Kerry and the foreign ministers of Britain, France and Germany will also use their presence in the Austrian capital to discuss an international push for a ceasefire in Gaza.

Fresh from brokering a breakthrough in a bitter standoff in Afghanistan between presidential rivals, Kerry will also try to mend ties with Germany's Foreign Minister in the wake of a major spying scandal in Berlin.

Iran's talks with the five permanent members of UN Security Council plus Germany are aimed at a grand bargain reducing in scope Iran's nuclear activities in return for sanctions relief.

Such a deal is meant to quash for good concerns about the Islamic republic getting the bomb after more than a decade of failed diplomacy, threats of war and atomic expansion by Iran.

Iran denies wanting nuclear weapons. Officials on both sides say that the talks, which on July 3 entered their sixth and final round, have made some progress, with Iran's chief negotiator saying on Saturday that a draft accord was 60-65 percent completed.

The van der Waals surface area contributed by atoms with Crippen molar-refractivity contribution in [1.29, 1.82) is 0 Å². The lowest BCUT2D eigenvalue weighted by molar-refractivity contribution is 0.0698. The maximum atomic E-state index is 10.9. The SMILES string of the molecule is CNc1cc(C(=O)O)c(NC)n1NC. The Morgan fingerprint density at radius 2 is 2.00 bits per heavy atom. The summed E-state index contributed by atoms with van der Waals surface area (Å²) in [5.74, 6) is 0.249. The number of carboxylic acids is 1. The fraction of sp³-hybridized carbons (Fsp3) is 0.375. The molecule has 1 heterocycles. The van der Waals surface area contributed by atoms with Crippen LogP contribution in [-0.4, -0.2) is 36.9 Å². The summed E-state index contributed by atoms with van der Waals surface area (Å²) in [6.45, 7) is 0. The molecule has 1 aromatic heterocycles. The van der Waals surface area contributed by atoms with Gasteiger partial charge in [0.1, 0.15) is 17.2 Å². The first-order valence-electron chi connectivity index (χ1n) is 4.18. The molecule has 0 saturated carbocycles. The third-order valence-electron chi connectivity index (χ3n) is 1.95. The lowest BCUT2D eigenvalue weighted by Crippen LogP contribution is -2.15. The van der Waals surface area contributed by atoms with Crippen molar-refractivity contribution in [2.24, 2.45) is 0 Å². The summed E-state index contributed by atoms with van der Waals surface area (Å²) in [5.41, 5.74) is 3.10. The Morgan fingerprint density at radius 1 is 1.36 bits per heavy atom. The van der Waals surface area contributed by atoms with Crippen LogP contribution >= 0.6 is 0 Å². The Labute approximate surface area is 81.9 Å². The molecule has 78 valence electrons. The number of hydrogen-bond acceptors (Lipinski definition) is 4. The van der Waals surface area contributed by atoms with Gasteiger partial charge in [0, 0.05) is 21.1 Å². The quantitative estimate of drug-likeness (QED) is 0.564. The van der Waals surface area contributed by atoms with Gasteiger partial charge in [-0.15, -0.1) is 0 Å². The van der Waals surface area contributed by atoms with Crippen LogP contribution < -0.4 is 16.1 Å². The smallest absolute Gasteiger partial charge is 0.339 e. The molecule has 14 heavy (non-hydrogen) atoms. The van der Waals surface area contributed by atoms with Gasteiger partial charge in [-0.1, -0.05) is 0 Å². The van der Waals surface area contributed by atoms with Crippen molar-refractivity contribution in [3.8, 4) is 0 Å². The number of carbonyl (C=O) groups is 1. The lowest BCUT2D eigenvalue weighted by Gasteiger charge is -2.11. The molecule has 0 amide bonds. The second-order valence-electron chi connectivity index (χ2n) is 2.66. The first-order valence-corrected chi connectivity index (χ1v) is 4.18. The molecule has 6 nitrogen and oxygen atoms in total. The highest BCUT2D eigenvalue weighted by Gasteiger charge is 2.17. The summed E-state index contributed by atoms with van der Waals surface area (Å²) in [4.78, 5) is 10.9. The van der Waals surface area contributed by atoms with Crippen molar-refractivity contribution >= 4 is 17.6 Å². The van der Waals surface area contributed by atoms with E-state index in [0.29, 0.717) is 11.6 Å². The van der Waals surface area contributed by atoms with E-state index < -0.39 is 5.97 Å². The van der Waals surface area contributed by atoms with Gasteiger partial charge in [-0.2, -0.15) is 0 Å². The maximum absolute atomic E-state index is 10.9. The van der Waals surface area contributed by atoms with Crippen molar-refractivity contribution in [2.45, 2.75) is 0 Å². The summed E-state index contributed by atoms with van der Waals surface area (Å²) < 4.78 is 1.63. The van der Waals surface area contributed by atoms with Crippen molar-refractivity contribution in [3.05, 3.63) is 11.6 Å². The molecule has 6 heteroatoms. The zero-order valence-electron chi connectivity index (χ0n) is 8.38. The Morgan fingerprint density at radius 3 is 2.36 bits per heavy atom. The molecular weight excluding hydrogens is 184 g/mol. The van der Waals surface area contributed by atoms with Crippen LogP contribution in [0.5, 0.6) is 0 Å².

But one key notable issue remains: uranium enrichment, a process which can produce nuclear fuel -- Iran's stated aim -- but also in highly purified form the core of an atomic weapon.

Iran wants to increase greatly its capacities to enrich uranium, saying it needs them to fuel its only functioning nuclear power plant -- currently fuelled by Russia -- as well as a fleet of future facilities.

But the six powers want a sharp reduction. This, coupled with increased surveillance, would extend the so-called "breakout time" -- the time Iran would be to make enough highly-enriched uranium for a nuclear weapon, if it choose to do so.

"We have made some progress but on some key issues, Iran has not moved from their ... unworkable and inadequate positions", a senior US official said on Saturday.

"There is no question that we have heard about Iran's aspirations for its nuclear programme in very specific terms and very specific numbers, and that remains far from a significant reduction in their current programme."

Kerry "will gauge the extent of Iran's willingness to commit to credible and verifiable steps that would back up its public statements about the peaceful nature of its nuclear programme," the State Department said.

He will "assess Iran's willingness to make a set of critical choices at the negotiating table" and then "make recommendations" to US President Barack Obama on the next steps.


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